My time in Melbourne has almost come to an end and I thought before I go back for good, I have to visit Plum Village Australia, or Nhap Luu Monastery. As usual, the night before the visit, I was anxious and full of expectations that I ended up sleeping at 3 to 4 a.m. Nevertheless, I mustered up my courage and went on a 2 hour train ride to Beaufort. Arriving in Beaufort station, there was a sister who came to pick me up as the monastery is far from the station. Immediately, I feel welcomed.
Upon reaching the area of Nhap Luu Monastery, the sister and I were greeted by kangaroos. Apparently, it is not a surprising sight to see kangaroos here jumping around the monastery. I should have just went here instead of the zoo, then! Anyways, lunch time came and I met the other sisters who are all very welcoming and friendly. Even though there are language barrier, smiling becomes the universal language, and that is all that is needed for me to feel welcome.
The lasting impression or the activity that moved me was the walking meditation. There were around 15 of us just practicing walking meditation. In that moment, I thought how precious these moments are. Despite being strangers to one another, we practiced together, and in those moments, we were the most important companion for one another. How miraculous that we can practice together amidst the pandemic. This reminded me of Buddha’s teaching of interbeing. How one moment leads to another moment that leads to this very specific moment that we are walking together. It is fascinating.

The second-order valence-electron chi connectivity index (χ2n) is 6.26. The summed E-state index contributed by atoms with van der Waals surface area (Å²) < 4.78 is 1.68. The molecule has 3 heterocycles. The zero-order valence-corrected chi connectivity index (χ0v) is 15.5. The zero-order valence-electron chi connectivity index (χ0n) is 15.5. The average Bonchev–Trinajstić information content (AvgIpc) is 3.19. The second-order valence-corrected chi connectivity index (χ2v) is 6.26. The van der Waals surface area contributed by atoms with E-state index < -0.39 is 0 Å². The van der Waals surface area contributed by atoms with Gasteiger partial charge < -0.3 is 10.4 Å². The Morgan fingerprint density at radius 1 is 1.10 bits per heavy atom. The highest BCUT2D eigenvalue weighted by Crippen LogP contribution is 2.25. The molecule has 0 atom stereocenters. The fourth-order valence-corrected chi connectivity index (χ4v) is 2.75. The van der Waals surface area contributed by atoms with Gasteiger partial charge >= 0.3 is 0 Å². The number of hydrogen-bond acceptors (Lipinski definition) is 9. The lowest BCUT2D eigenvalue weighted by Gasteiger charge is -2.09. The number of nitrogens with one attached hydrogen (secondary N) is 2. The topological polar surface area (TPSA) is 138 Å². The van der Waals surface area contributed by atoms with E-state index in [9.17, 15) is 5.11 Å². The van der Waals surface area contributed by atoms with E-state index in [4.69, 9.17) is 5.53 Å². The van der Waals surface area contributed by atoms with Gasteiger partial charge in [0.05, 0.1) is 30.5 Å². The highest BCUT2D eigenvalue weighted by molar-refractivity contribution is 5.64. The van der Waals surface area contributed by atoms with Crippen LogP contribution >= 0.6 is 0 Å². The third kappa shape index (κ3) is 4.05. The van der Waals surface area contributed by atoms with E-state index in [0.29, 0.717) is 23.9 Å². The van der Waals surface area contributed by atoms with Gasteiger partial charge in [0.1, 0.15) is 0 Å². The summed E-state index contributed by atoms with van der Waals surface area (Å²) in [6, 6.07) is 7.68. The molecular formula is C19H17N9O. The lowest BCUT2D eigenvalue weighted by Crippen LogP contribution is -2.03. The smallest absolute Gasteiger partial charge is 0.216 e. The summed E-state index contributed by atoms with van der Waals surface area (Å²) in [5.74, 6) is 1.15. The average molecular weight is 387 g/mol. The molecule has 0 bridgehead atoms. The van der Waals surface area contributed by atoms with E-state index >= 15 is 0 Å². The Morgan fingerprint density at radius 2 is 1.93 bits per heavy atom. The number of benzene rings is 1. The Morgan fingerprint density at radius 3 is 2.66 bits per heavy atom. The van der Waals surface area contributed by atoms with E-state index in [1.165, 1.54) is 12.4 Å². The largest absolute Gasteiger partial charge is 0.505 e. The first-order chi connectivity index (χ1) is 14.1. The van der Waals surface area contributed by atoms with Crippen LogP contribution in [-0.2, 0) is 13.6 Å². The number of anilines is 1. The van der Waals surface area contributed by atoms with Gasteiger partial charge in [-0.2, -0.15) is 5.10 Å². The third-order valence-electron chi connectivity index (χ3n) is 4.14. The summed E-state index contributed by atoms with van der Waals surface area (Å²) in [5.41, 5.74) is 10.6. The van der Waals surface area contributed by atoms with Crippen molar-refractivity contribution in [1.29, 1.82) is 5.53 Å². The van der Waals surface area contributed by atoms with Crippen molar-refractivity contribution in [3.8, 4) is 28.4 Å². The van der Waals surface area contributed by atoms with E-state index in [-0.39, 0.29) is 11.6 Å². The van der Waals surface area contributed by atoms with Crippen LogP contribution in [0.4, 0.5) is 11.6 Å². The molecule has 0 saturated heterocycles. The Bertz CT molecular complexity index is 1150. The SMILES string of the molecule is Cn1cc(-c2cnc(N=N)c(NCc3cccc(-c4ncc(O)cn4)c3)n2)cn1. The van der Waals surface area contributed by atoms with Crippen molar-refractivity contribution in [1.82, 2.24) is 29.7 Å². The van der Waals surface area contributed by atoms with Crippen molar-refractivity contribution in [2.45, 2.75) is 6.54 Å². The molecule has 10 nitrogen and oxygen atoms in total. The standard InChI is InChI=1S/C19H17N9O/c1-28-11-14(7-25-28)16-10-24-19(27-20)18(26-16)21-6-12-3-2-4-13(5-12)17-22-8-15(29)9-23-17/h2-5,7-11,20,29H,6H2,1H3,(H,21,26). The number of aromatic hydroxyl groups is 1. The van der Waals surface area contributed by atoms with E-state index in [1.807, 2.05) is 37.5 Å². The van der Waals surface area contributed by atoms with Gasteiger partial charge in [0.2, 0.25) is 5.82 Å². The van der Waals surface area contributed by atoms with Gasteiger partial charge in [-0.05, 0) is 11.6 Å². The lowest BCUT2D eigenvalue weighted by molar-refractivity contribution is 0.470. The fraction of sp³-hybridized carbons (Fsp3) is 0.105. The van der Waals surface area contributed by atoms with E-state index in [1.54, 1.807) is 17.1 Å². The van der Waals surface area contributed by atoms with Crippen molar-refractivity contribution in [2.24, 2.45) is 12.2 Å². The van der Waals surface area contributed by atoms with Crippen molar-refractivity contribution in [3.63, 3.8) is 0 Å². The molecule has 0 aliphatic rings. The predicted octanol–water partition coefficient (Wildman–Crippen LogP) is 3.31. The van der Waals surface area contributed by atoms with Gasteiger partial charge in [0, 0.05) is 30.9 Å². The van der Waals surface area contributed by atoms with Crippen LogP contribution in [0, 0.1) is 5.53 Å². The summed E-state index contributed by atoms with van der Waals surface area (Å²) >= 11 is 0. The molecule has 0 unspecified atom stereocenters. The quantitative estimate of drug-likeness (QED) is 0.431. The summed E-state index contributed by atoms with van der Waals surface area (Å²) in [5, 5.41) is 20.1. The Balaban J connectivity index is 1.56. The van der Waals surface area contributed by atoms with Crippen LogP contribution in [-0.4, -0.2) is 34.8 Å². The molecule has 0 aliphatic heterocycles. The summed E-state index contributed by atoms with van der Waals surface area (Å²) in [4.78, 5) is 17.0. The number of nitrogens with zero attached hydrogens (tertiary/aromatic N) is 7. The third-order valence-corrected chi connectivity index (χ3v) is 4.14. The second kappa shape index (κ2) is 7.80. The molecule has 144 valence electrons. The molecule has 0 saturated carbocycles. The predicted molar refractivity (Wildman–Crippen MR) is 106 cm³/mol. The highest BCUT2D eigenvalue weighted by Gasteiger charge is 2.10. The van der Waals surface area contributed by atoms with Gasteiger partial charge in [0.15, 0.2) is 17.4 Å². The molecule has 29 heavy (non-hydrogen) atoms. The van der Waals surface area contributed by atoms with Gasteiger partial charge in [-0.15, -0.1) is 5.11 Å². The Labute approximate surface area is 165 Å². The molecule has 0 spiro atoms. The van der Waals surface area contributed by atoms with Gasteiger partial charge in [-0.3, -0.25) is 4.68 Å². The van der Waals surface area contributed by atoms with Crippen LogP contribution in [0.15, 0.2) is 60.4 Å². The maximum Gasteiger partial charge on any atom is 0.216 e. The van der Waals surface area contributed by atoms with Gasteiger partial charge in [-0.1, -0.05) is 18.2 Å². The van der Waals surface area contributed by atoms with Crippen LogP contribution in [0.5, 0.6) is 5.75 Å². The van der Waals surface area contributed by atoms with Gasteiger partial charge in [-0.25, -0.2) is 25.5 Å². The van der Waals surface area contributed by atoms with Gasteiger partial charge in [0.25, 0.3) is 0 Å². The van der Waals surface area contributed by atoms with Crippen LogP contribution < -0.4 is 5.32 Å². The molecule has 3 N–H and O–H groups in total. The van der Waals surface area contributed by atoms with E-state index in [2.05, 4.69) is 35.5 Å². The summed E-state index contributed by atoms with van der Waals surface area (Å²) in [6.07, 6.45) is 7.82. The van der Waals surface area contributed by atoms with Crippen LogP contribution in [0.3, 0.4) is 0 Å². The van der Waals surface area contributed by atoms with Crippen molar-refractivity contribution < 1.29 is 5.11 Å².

Another activity that moved me was the Dhamma Sharing session, where all the lay friends and sisters formed a circle and shared their thoughts. This was first Dhamma Sharing session where the group was formed of diverse age groups. So, there was not only young adults, but adults, and also elderly people. As the Dhamma Sharing gained its momentum, many people started sharing about their personal lives. Through deep listening, I was able to share some of their suffering and practice being compassionate. I also could not help but think how inevitable life’s problems are. Even the elderly are seeking for Dhamma to face their difficulties. For some of them, it was their first time receiving this practice and I thought of the line, ‘it really is better late than never’.
It was fascinating to me how we were all strangers, but because of the practice of deep listening and loving-kindness, we are able to share each other’s sufferings and create a bond between one another. The fact that we were strangers to one another did not matter, because in that moment, we are connected by some karmic ties that granted us this opportunity to practice and share together. Life really does work in mysterious, but wondrous ways.
Even in one night of stay, there are so many new things that I experienced. Not only the activities, but the interactions with the sisters is as equally memorable for me. It is the little talk that made me bond with the sisters at Nhap Luu Monastery. The little talk when we encounter each other during our walk, during lunch or dinner, and many other random times. I am glad and grateful that I decided to practice at the monastery and reminded of how important the practice is. Thank you Sisters who have welcomed me and arranged everything for me. This visit might only be a night, but the bond that we created will last for years to come. Hopefully, we will meet again in the future.